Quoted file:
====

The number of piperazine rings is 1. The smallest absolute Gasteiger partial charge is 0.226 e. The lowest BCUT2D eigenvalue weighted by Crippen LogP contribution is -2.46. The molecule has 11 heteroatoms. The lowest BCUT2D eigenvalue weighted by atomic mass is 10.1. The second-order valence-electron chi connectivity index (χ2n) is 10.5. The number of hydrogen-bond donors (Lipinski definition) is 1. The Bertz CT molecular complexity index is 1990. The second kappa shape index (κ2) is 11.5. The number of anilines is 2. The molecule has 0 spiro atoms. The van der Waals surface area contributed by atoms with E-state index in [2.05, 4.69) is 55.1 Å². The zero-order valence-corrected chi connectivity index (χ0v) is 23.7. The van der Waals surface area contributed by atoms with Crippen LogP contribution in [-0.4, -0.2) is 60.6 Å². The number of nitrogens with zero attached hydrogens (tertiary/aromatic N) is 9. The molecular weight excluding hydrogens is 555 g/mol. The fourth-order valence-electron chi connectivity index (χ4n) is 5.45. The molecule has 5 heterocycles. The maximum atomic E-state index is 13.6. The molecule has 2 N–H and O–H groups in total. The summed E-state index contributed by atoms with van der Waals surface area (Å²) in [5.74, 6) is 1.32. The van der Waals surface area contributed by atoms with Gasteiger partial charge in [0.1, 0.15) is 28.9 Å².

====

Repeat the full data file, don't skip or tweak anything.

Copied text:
The number of piperazine rings is 1. The smallest absolute Gasteiger partial charge is 0.226 e. The lowest BCUT2D eigenvalue weighted by Crippen LogP contribution is -2.46. The molecule has 11 heteroatoms. The lowest BCUT2D eigenvalue weighted by atomic mass is 10.1. The second-order valence-electron chi connectivity index (χ2n) is 10.5. The number of hydrogen-bond donors (Lipinski definition) is 1. The Bertz CT molecular complexity index is 1990. The second kappa shape index (κ2) is 11.5. The number of anilines is 2. The molecule has 0 spiro atoms. The van der Waals surface area contributed by atoms with E-state index in [2.05, 4.69) is 55.1 Å². The zero-order valence-corrected chi connectivity index (χ0v) is 23.7. The van der Waals surface area contributed by atoms with Crippen LogP contribution in [-0.4, -0.2) is 60.6 Å². The number of nitrogens with zero attached hydrogens (tertiary/aromatic N) is 9. The molecular weight excluding hydrogens is 555 g/mol. The fourth-order valence-electron chi connectivity index (χ4n) is 5.45. The molecule has 5 heterocycles. The maximum atomic E-state index is 13.6. The molecule has 2 N–H and O–H groups in total. The summed E-state index contributed by atoms with van der Waals surface area (Å²) in [5.74, 6) is 1.32. The van der Waals surface area contributed by atoms with Gasteiger partial charge in [0.1, 0.15) is 28.9 Å².